The problem is that, after a longer time playing it, it's clear that the iPhone version of the game fails the prime use case of any portable game: it can't handle being interrupted. The game doesn't handle being started back up once it's been put to sleep and it winds up requiring its players to re-play as much as several minutes' worth of its adventure time after time.
As you play The Walking Dead the game will automatically save your progress. These auto-saves occur infrequently and typically only after scene changes or major decision moments. There's nothing weird about a game that doesn't let you manually save and makes you sweat it out to the next auto-save checkpoint. That's standard, if sometimes inappropriately archaic, game design. It's also, sadly, incompatible with how mobile games are played. You don't time your sessions on a mobile game to the length of time between save points. You time them to the amount of time it takes for your bus or subway to get to the next stop or until it's your turn at the supermarket checkout counter or in the doctor's office. When it's time to stop playing, you have to stop playing.
Any well-made mobile game can deal with these sudden pauses. The iPhone, like the 3DS or Vita, lets you put a game to sleep. Most well-made mobile games can be woken right back up so you can resume playing. Most well-made mobile games can even tolerate an iPhone user's need to take a phone call, snap a photo or use any other app, other than the game, before returning to the game.
Through auto-saves, build stability and who knows what else, most mobile games can be woken back up just fine. Not the Game of the Year contender The Walking Dead. It wakes up about as well as a cranky one-year-old. After interruption, it often will display the moment you last saw in the game, but then it will freeze, choke, kick back to the title screen and wipe out any progress you made since your last auto-save. Because of this, I've had to replay small chunks of the game two and three times.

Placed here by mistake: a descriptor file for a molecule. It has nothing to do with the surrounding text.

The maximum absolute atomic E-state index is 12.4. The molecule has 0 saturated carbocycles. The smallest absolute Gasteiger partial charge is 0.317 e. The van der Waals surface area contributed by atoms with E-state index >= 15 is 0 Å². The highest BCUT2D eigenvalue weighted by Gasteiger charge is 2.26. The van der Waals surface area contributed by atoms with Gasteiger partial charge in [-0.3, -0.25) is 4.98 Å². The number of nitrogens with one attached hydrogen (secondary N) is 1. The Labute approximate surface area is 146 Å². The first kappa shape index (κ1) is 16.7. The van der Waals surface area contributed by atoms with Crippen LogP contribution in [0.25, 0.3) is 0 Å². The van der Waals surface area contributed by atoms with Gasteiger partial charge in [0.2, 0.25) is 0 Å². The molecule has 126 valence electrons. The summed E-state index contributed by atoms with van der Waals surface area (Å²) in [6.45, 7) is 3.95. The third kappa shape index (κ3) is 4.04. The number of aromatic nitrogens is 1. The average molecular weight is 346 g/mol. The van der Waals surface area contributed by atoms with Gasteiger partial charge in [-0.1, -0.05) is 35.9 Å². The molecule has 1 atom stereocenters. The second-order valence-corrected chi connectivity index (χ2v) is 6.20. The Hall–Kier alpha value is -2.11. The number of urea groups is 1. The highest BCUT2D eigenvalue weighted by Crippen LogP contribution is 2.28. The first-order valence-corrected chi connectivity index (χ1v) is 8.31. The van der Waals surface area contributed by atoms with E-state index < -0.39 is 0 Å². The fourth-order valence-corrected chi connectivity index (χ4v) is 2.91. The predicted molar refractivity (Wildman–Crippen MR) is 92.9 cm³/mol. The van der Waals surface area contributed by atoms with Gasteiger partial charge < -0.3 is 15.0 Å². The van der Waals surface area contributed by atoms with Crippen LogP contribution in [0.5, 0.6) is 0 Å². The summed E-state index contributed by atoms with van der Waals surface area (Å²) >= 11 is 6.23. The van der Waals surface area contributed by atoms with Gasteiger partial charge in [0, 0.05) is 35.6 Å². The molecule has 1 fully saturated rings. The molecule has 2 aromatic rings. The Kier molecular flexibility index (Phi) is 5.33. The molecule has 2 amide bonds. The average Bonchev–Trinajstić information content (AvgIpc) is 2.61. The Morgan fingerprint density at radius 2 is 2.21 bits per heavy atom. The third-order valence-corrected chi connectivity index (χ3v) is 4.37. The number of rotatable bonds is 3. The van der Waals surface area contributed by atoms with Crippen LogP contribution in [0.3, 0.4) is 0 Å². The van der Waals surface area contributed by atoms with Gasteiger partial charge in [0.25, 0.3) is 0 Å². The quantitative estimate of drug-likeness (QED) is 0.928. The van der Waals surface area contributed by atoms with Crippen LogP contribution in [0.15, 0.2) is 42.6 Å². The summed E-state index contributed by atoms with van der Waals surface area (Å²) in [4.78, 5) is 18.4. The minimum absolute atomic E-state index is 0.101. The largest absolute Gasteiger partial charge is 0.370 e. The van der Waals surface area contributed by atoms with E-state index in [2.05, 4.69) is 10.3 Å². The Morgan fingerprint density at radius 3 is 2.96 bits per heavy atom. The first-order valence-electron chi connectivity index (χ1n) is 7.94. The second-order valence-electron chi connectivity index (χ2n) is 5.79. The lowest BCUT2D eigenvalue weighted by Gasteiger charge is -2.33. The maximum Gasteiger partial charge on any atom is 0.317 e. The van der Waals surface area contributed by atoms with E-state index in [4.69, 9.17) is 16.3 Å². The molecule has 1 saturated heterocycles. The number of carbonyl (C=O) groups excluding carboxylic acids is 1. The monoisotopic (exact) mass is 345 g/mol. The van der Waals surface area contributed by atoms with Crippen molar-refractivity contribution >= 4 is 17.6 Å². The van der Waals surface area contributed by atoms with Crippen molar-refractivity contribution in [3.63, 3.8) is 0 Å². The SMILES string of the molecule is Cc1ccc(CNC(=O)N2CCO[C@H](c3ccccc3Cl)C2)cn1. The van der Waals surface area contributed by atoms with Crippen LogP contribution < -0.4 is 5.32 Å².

My colleague Jason Schreier has had the same problem with the iPad version, aka the version I almost played this game on. But I'd say that an iPad arguably could be considered a device you do play on for fairly long sessions. I could accept a save system and inability to handle idle states well on a tablet. On a phone? That system is terrible.
The game also doesn't support cloud-saves, for some reason. Progress in the iPhone game can't be picked up on the iPad, which is another way The Walking Dead fails to meet the standards of average iOS games, let alone one of the supposed best of the bunch.
In the days to come we'll be talking about our Game of the Year contenders here at Kotaku. I imagine we'll be talking about The Walking Dead quite a bit. I know that I'll be able to talk about the game's best qualities, but I'll also know that I experienced the game at its worst. I played the Skyrim PS3 version of the game and am simply grateful I haven't run into many of the crash bugs listed by other players on iTunes (I only hit one game-killing bug, early in the game's second act; re-loading to the last checkpoint resolved it).
I don't recommend that you avoid The Walking Dead. You'd be missing out. But I do recommend that you avoid the iPhone version if you can. It's more hassle than an iPhone gamer should have to put up with.
News of an Activision-published Walking Dead FPS first shambled out over the summer, but all we've had so far is a few screenshots and art pieces to set the mood. This trailer give a first look at the gameplay in The Walking Dead: Survival Instinct, which is being developed by Terminal Reality. Seems like some stealth and redirection tactics are going to be necessary amongst all the melee and shooting. What do you think, TWD fans? Does this clip make you want to play as one of the show's more controversial characters?
I didn't notice how fairly quiet a year it's been for zombies until doing this round-up of all the flesh-eaters this year's media has to offer, but there were definitely some highlights that more than fill those gaps. Some duds, too, but you can't expect such a watered down narrative to always go over so creatively.
So let's take a look back at 2012 and all the zombie media that it had to offer. From games to comics to TV shows to film, here are a few highlights. If we missed any you're keen on, share your noteworthy selections in Kinja below.